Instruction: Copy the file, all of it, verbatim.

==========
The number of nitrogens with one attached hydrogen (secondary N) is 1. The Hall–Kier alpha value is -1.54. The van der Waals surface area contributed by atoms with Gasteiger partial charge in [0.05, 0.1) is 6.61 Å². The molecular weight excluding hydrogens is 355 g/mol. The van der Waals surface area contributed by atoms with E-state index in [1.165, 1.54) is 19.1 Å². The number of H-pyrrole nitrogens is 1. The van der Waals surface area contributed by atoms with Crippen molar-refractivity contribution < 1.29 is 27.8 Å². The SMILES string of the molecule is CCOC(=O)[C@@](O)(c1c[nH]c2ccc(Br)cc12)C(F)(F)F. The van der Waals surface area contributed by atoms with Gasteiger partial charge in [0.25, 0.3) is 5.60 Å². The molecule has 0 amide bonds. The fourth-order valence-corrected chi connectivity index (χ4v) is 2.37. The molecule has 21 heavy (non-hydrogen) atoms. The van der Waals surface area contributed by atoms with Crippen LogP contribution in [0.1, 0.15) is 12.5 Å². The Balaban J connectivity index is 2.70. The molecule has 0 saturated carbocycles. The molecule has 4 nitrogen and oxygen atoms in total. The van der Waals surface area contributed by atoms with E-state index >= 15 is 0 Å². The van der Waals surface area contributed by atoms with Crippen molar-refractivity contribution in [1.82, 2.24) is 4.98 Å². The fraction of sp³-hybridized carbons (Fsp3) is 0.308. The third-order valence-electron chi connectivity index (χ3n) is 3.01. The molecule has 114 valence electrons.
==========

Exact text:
The number of nitrogens with one attached hydrogen (secondary N) is 1. The Hall–Kier alpha value is -1.54. The van der Waals surface area contributed by atoms with Gasteiger partial charge in [0.05, 0.1) is 6.61 Å². The molecular weight excluding hydrogens is 355 g/mol. The van der Waals surface area contributed by atoms with E-state index in [1.165, 1.54) is 19.1 Å². The number of H-pyrrole nitrogens is 1. The van der Waals surface area contributed by atoms with Crippen molar-refractivity contribution < 1.29 is 27.8 Å². The SMILES string of the molecule is CCOC(=O)[C@@](O)(c1c[nH]c2ccc(Br)cc12)C(F)(F)F. The van der Waals surface area contributed by atoms with Gasteiger partial charge in [0.25, 0.3) is 5.60 Å². The molecule has 0 amide bonds. The fourth-order valence-corrected chi connectivity index (χ4v) is 2.37. The molecule has 21 heavy (non-hydrogen) atoms. The van der Waals surface area contributed by atoms with Crippen LogP contribution in [0.1, 0.15) is 12.5 Å². The Balaban J connectivity index is 2.70. The molecule has 0 saturated carbocycles. The molecule has 4 nitrogen and oxygen atoms in total. The van der Waals surface area contributed by atoms with E-state index >= 15 is 0 Å². The van der Waals surface area contributed by atoms with Crippen molar-refractivity contribution in [1.82, 2.24) is 4.98 Å². The fraction of sp³-hybridized carbons (Fsp3) is 0.308. The third-order valence-electron chi connectivity index (χ3n) is 3.01. The molecule has 114 valence electrons.